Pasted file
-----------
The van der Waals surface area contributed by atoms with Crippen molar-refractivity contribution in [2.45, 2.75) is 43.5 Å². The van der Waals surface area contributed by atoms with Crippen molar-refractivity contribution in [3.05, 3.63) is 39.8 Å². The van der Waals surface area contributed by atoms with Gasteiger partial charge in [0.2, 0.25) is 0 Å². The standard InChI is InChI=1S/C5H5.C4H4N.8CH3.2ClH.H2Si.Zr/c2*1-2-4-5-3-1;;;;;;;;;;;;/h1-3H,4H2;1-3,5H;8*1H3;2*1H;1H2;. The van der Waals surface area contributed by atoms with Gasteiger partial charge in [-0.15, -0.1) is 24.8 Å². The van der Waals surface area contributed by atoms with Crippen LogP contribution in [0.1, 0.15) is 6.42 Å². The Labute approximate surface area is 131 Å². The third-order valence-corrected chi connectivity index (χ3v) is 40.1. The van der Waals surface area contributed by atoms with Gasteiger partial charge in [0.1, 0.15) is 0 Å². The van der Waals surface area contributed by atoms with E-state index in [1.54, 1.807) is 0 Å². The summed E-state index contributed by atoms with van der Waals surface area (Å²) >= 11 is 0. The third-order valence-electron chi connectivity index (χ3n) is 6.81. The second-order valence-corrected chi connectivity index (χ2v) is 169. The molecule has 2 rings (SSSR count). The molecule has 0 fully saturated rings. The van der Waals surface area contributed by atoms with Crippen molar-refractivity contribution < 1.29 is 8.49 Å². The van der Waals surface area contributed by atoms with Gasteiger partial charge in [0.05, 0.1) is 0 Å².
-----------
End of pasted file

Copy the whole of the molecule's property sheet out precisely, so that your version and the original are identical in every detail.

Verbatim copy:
The van der Waals surface area contributed by atoms with Crippen molar-refractivity contribution in [2.45, 2.75) is 43.5 Å². The van der Waals surface area contributed by atoms with Crippen molar-refractivity contribution in [3.05, 3.63) is 39.8 Å². The van der Waals surface area contributed by atoms with Gasteiger partial charge in [0.2, 0.25) is 0 Å². The standard InChI is InChI=1S/C5H5.C4H4N.8CH3.2ClH.H2Si.Zr/c2*1-2-4-5-3-1;;;;;;;;;;;;/h1-3H,4H2;1-3,5H;8*1H3;2*1H;1H2;. The van der Waals surface area contributed by atoms with Gasteiger partial charge in [-0.15, -0.1) is 24.8 Å². The van der Waals surface area contributed by atoms with Crippen LogP contribution in [0.1, 0.15) is 6.42 Å². The Labute approximate surface area is 131 Å². The third-order valence-corrected chi connectivity index (χ3v) is 40.1. The van der Waals surface area contributed by atoms with Gasteiger partial charge in [0.1, 0.15) is 0 Å². The van der Waals surface area contributed by atoms with E-state index in [1.54, 1.807) is 0 Å². The summed E-state index contributed by atoms with van der Waals surface area (Å²) >= 11 is 0. The third-order valence-electron chi connectivity index (χ3n) is 6.81. The second-order valence-corrected chi connectivity index (χ2v) is 169. The molecule has 2 rings (SSSR count). The molecule has 0 fully saturated rings. The van der Waals surface area contributed by atoms with Crippen molar-refractivity contribution < 1.29 is 8.49 Å². The van der Waals surface area contributed by atoms with Gasteiger partial charge in [0.05, 0.1) is 0 Å².